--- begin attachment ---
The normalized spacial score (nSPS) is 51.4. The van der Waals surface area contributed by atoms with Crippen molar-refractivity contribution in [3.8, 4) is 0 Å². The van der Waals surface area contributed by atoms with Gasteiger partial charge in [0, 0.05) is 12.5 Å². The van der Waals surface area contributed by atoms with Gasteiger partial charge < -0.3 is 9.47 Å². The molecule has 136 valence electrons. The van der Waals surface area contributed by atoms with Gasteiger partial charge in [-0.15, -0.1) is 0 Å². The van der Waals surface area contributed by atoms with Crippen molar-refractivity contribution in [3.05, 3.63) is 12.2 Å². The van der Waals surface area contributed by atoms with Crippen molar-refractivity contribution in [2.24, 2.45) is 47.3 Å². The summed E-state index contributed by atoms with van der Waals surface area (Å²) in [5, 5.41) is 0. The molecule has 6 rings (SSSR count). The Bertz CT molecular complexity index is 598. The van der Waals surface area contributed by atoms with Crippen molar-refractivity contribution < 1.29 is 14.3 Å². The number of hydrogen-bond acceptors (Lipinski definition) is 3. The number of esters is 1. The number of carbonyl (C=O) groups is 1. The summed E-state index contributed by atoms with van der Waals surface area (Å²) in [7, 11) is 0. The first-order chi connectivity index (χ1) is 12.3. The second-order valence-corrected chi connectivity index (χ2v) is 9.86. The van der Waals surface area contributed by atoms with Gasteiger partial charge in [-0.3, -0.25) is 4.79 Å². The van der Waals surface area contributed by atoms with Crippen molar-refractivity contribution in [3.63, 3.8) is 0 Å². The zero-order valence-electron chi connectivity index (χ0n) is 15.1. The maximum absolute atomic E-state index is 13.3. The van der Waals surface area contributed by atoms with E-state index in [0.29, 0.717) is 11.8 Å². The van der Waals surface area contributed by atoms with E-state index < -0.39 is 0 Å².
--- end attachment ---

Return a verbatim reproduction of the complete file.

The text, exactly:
The normalized spacial score (nSPS) is 51.4. The van der Waals surface area contributed by atoms with Crippen molar-refractivity contribution in [3.8, 4) is 0 Å². The van der Waals surface area contributed by atoms with Gasteiger partial charge in [0, 0.05) is 12.5 Å². The van der Waals surface area contributed by atoms with Gasteiger partial charge < -0.3 is 9.47 Å². The molecule has 136 valence electrons. The van der Waals surface area contributed by atoms with Gasteiger partial charge in [-0.15, -0.1) is 0 Å². The van der Waals surface area contributed by atoms with Crippen molar-refractivity contribution in [3.05, 3.63) is 12.2 Å². The van der Waals surface area contributed by atoms with Crippen molar-refractivity contribution in [2.24, 2.45) is 47.3 Å². The summed E-state index contributed by atoms with van der Waals surface area (Å²) in [5, 5.41) is 0. The molecule has 6 rings (SSSR count). The Bertz CT molecular complexity index is 598. The van der Waals surface area contributed by atoms with Crippen molar-refractivity contribution < 1.29 is 14.3 Å². The number of hydrogen-bond acceptors (Lipinski definition) is 3. The number of esters is 1. The number of carbonyl (C=O) groups is 1. The summed E-state index contributed by atoms with van der Waals surface area (Å²) in [7, 11) is 0. The first-order chi connectivity index (χ1) is 12.3. The second-order valence-corrected chi connectivity index (χ2v) is 9.86. The van der Waals surface area contributed by atoms with Gasteiger partial charge in [-0.3, -0.25) is 4.79 Å². The van der Waals surface area contributed by atoms with Crippen molar-refractivity contribution in [3.63, 3.8) is 0 Å². The zero-order valence-electron chi connectivity index (χ0n) is 15.1. The maximum absolute atomic E-state index is 13.3. The van der Waals surface area contributed by atoms with E-state index in [0.29, 0.717) is 11.8 Å². The van der Waals surface area contributed by atoms with E-state index < -0.39 is 0 Å².